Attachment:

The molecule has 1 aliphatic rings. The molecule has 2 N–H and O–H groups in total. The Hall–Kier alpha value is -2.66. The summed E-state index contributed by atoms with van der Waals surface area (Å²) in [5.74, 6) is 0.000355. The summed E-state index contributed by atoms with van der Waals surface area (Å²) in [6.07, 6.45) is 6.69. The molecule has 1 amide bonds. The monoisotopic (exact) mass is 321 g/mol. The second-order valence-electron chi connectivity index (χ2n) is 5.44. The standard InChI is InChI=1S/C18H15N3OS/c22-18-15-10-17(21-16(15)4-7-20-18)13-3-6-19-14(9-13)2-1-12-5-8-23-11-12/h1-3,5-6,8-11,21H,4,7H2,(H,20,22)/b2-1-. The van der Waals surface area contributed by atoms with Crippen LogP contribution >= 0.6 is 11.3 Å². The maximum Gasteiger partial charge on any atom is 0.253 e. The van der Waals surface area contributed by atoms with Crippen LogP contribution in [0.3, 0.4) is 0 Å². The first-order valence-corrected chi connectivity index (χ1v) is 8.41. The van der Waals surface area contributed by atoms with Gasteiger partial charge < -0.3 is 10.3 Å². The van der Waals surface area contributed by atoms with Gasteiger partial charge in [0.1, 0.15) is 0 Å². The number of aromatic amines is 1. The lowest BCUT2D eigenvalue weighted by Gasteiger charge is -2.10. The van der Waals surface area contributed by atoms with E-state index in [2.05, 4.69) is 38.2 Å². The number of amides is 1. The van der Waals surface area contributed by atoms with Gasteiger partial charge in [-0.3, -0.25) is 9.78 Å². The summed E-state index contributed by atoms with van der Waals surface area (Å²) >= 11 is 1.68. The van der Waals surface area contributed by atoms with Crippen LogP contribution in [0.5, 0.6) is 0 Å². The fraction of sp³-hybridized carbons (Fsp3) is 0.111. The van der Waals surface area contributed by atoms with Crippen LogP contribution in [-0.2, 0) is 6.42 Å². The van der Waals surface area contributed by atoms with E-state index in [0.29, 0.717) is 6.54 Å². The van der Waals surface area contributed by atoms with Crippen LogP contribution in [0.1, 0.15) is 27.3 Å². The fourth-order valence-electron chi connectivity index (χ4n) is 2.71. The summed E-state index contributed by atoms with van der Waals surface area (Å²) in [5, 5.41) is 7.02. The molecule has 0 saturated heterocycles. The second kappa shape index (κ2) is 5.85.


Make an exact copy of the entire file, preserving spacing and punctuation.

The molecule has 1 aliphatic rings. The molecule has 2 N–H and O–H groups in total. The Hall–Kier alpha value is -2.66. The summed E-state index contributed by atoms with van der Waals surface area (Å²) in [5.74, 6) is 0.000355. The summed E-state index contributed by atoms with van der Waals surface area (Å²) in [6.07, 6.45) is 6.69. The molecule has 1 amide bonds. The monoisotopic (exact) mass is 321 g/mol. The second-order valence-electron chi connectivity index (χ2n) is 5.44. The standard InChI is InChI=1S/C18H15N3OS/c22-18-15-10-17(21-16(15)4-7-20-18)13-3-6-19-14(9-13)2-1-12-5-8-23-11-12/h1-3,5-6,8-11,21H,4,7H2,(H,20,22)/b2-1-. The van der Waals surface area contributed by atoms with Crippen LogP contribution >= 0.6 is 11.3 Å². The maximum Gasteiger partial charge on any atom is 0.253 e. The van der Waals surface area contributed by atoms with Crippen LogP contribution in [0.3, 0.4) is 0 Å². The first-order valence-corrected chi connectivity index (χ1v) is 8.41. The van der Waals surface area contributed by atoms with Gasteiger partial charge < -0.3 is 10.3 Å². The van der Waals surface area contributed by atoms with Gasteiger partial charge in [0.1, 0.15) is 0 Å². The number of aromatic amines is 1. The lowest BCUT2D eigenvalue weighted by Gasteiger charge is -2.10. The van der Waals surface area contributed by atoms with E-state index in [2.05, 4.69) is 38.2 Å². The number of amides is 1. The van der Waals surface area contributed by atoms with Gasteiger partial charge in [-0.3, -0.25) is 9.78 Å². The summed E-state index contributed by atoms with van der Waals surface area (Å²) >= 11 is 1.68. The van der Waals surface area contributed by atoms with Crippen LogP contribution in [0.5, 0.6) is 0 Å². The fraction of sp³-hybridized carbons (Fsp3) is 0.111. The van der Waals surface area contributed by atoms with Crippen LogP contribution in [-0.2, 0) is 6.42 Å². The van der Waals surface area contributed by atoms with E-state index in [0.29, 0.717) is 6.54 Å². The van der Waals surface area contributed by atoms with Crippen LogP contribution in [0.1, 0.15) is 27.3 Å². The fourth-order valence-electron chi connectivity index (χ4n) is 2.71. The summed E-state index contributed by atoms with van der Waals surface area (Å²) in [5, 5.41) is 7.02. The molecule has 0 saturated heterocycles. The second kappa shape index (κ2) is 5.85.